We have mostly understood depression as a state of low and negative mood experiences and thought patterns. It is a highly prevalent mental health condition that substantially impacts our capacity to engage in life experiences, including those within family and work domains. They have quoted that one in 20 Indians suffers from depression. (National Mental Health Survey, 2015-16).
There has been a report by Malhotra et al. Claiming an increase in prevalence of 60 disorders from 2% to 13.49% in children (0-14 years) attending the psychiatric outpatient clinics.
The Unseen Crisis
Biomedical and psychosocial risk factors do play a crucial role in the presentation of depressive symptoms. It is likely to increase in the ongoing context of large-scale pandemic influences. In the Indian context, there is far less discussion on mental health issues. Awareness about childhood depression has yet to gain ground in this context. Many parents may still not make the association between the debilitating mood disorder and childhood. This is because they perceive childhood to be a time of carefreeness, playfulness, and freedom from tension.
Children might have different expressions than adults and might not necessarily talk about or “Look Depressed”! As a matter of fact, children are getting impacted with depression in increasing numbers, but many are not able to get appropriate help at the right time as their symptoms and signals might be misread or worse, they might be considered a sign of aggression, rebellion, escape mechanism from studies or simply a growing up issue!
Signs of childhood depression
While the DSM has a list of conditions that qualify for the diagnosis of depression, Parents should be observing for following behaviors as possible signals:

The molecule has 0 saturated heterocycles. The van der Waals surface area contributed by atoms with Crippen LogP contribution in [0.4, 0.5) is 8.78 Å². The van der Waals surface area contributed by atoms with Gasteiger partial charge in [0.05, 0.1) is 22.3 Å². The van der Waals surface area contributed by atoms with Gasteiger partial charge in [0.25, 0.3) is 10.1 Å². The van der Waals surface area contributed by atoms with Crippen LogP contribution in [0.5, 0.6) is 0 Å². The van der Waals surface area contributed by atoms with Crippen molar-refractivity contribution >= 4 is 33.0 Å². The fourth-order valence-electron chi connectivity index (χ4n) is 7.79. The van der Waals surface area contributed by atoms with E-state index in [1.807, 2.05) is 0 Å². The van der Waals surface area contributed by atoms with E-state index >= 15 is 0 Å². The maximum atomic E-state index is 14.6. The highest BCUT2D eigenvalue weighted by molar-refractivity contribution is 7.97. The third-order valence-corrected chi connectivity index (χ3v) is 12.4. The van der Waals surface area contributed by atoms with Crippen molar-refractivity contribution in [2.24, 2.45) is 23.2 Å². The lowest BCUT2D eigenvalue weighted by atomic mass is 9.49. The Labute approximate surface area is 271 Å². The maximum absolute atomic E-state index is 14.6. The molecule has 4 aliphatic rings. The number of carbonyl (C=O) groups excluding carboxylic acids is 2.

- Loss of interest in previously enjoyed activities.
- Complaining of constant fatigue and tiredness or headaches and body aches.
- Changes in sleep and eating patterns.
- Sleepiness for the most part of the day.
- Growing Irritability and back-answering behavior.
- Refusal to attend school for no apparent reason and slipping grades.
It is extremely important for us to intervene at the preventive level and proactively curb the development of depression in children as it may cause significant functional impairment and progress into adult depression. We may do the following:
- Make sure that the child is not over-pressurised for performance.
- Spend time doing different activities and be willing to listen! Let us also not undermine if the child shares a negative feeling or thought.
- We may suggest through examples and stories, a few alternate ways to look at the same situations the child could be struggling with.
- Gentle encouragement towards sporting activities and mildly enjoyable exercises may prove to be a great support.
Proponents of Positive Psychology suggest that children’s strength areas should be identified early and they should be encouraged to explore them which is likely to bring greater joy, better cognitive development, and enhanced self-esteem. Let us all work towards not just helping children with depression, but helping all the children be happier versions of themselves.